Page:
Recently geneticists discovered a 4th ancestral ‘tribe’ which helped seed the modern European Gene Pool.
Research and genetics have shown us that modern Europeans are a mix between 3 major groups that traveled to Europe at various times. Indigenous hunters, a group from the east who came during the Bronze Age and a group of Middle eastern Farmers were already known to be in a mix. Now the DNA from some ancient remains reveal a 4th ancestor’s DNA that was added to the mix.
With new technology and the mapping of the human genome, researchers have a huge advantage when they are out on expeditions. They can travel to ancient burial grounds and discover more about our long and mostly hidden past. The human genome is a blueprint for a human and its contained within the DNA of every cell. This also means that we only need one good cell to analyze the DNA of our ancient ancestors.
This now outpouring of data is helping us better understand ourselves while also showing us how little we know about the genetics of the past. We used to think that our modern DNA was a good indication of where we came from, but we are finding that we were wrong. We are the end result and are still finding all of the seeds that created us.
If you were to break it all down into a timeline the indigenous hunter-gatherers appear to enter Europe before the Ice Age that took place around 40,000 years ago. In more recent times, 7,000 years ago, that group was swept up into the migration of Middle Eastern Farmers.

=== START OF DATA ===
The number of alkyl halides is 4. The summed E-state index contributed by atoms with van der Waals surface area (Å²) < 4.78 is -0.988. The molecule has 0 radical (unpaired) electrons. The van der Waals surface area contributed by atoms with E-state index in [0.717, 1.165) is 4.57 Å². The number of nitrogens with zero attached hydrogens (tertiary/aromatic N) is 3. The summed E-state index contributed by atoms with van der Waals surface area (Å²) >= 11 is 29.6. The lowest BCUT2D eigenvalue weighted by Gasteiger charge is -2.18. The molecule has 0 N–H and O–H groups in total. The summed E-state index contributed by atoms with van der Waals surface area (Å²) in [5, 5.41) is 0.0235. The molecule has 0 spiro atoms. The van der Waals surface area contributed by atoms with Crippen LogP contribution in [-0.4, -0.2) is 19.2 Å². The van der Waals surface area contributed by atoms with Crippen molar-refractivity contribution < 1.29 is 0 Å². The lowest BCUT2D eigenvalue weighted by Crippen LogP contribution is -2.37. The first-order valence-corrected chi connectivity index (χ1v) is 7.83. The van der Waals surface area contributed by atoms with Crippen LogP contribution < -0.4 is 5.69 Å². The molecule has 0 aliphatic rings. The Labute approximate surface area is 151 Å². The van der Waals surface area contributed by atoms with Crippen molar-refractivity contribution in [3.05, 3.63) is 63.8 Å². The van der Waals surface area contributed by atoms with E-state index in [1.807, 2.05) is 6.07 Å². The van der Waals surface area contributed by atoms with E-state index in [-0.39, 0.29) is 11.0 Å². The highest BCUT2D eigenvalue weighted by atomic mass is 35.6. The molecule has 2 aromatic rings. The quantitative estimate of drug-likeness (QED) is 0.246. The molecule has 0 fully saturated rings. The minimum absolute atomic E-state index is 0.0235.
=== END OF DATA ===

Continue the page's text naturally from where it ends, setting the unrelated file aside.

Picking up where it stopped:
The Language shift
Then around 3,000 years ago a group of herders called the Yamnaya moved to Europe from the Russia and Ukraine eastern Steppe region.
These new people brought horse riding and metal working to the area as well as Indo-European languages. This group is the biggest influence on the modern languages spoken in Europe.
In the Yamnaya burial grounds, researchers discovered traces of the plague which makes them suspect that their passage may have been because of spreading diseases.
Gene pools were transformed by the Yamnaya tribe. Modern central and northern Europeans, such as the Norwegian owe up to 50% of their ancestry to this ancient people.
But who made up the Yamanaya? They were actually also a mixed people. Half of their population came from a sister group of hunter-gatherers before Europe had farmers. The other half comes from a group that is noticeable different from theMiddle Eastern farmers.
With the new discovery, researchers were able to analyse genomes from 2 groups of hunter-gathers from Georgia. One was 13,000 years old and the other around 9,700. The results show us that these early Caucasus humans were probably the farmer DNA that makes up the other half of the Yamnaya people.
Researchers have now analysed genomes from two hunter-gatherers from Georgia that are 13,300 and 9,700 years old. The results show that these Caucasus hunters were probably the source of the farmer-like DNA in the Yamnaya.
Isolation by ice
The new group of Caucasus hunter-gatherer’s DNA shows that they mixed every so often with their Middle Eastern cousins in the south who went on to invent farming techniques 10,000 years ago. The mixing, however, stops around 25,000 years ago. It is just before the time of the glacial Ice Age.
When you look at the DNA you can tell that the genetic variety shrunk during the time of the ice age as the population shrunk. This is a sign that there was more breeding between people with similar DNA.